Since you are or were active duty, you may not have had much need for LinkedIn until now. Here’s the ultimate cheat sheet to get you up-to-speed fast, so you can put this powerful technology to work for you. Follow these steps, and you should be able to get it working for you in less time than it takes to catch a movie on a Saturday night.
List your skills.
LinkedIn does not have a separate category for military service. This means you have to do the hard work of translating your hard-earned skills for a civilian audience. Driving a tank is impressive, but it’s not likely to impress an employer unless you can explain how it translates into the job you’re applying for.
In the “Skills” and “Experience” sections of LinkedIn, be sure to give specific examples of your skill sets, such as logistics, project management, staff management and supervision, and any technical or software skills you may have. Also include how those skill sets led to accomplishments. Not sure what to list? Explore profiles of other successful people in the field in which you are applying, and see what they have listed under their skills. This will give you an idea of how to detail your own experience.
LinkedIn is a place to make connections, seek mentorship and guidance, and most importantly, a way to get your network to work for you, instead of the other way around.
When reaching out and making connections, never use the “J” word in your message, as in “Can I have a job?” You want to be skillful and professional, and inspire the other person to write back. Find something about that person to give you some common ground, like the military, and something to reference when you reach out aside from just work.
Reach out to men and women who are in positions more senior than you are applying for. If you are looking for an entry-level position in a company, you might want to reach out to managers. If you are looking for a management position, reach out to directors or even other managers.
Your first email through LinkedIn should follow the following outline. Keep it short.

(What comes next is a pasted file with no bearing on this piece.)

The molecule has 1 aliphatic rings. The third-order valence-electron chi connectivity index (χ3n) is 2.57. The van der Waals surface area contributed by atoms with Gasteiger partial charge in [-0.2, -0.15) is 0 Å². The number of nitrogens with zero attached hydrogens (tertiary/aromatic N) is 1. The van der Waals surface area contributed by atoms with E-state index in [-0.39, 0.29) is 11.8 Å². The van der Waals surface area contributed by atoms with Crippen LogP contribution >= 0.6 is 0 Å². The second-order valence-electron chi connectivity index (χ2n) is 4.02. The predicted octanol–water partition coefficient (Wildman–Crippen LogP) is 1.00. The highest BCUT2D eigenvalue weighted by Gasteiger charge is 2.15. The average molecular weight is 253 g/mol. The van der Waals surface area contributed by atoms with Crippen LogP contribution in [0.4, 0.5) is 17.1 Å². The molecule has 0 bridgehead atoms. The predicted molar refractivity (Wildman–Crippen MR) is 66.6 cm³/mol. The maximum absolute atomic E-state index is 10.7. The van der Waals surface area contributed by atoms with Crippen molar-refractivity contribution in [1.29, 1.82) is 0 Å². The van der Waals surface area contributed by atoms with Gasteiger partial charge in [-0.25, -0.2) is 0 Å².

State your name and why you’re contacting the individual. Remember, it’s not for a job. Try something more like, “I saw your profile on LinkedIn, and see that we’re both members of [the common ground].”
Since you’re not asking for a job, explain what value you see in engaging with the individual: “I’m currently looking to expand my career options and fulfillment, and am interested in the arc of your career. I would love to briefly speak with you personally, or correspond with you, for advice on how I might create a similar career as you.”
Make an impression. What’s something that is unique about you that you could share? For example, “When I served in Afghanistan, I learned the power and grace of my connections to fellow service members.” That’s a clever way to say a lot. You might say something else, such as, “In a military career that has been rich and rewarding, I’ve learned that my success has always been tied to my willingness to reach out to mentors like yourself.”
Close politely and formally with your contact info.
Get endorsements and recommendations.
One of the best ways to get endorsements is to endorse others’ skills who you know professionally. They will often return the favor. The steps for doing this are easy, and can be found here.
A recommendation is a lot more personal, and is definitely more work. It is just what it sounds like: A written, usually short reference about your professional and personal skills. It helps to give your profile some depth, and show that you are good enough at what you do to inspire others to endorse you.
We recommend contacting someone first via email, or LinkedIn’s mail service, to let them know you will be requesting a recommendation. If you’d like to request a recommendation, follow these steps.
Join some groups.
LinkedIn lets you take control of networking so you can create large networks of people who have access to your profile. You can contact them directly, post when you’re looking for work, and ask colleagues if their companies are hiring.
A LION is a LinkedIn Open Networker. This means your profile is “open” and will accept any invitation from anyone on LinkedIn. You can form large networks this way, which can make it easier to connect with others and hunt for jobs. For most of us, it makes sense to leave your profile open to all.
Groups are more specific. Most require you to request permission to join. Once in, you’re part of a smaller network, which can really help you to fine tune your LinkedIn experience. Groups can be formed from all kinds of things. Your high school, for instance, probably has its own group, as does your college.
You should consider joining groups that are personal to you. This kind of online networking can make the difference when you’re looking for a job.
On a final note, be sure to keep your profile up to date, and stay as active on LinkedIn as you can. This helps to boost your visibility, and makes it more likely that you’re going to snag the job and the post-military career you’re looking for.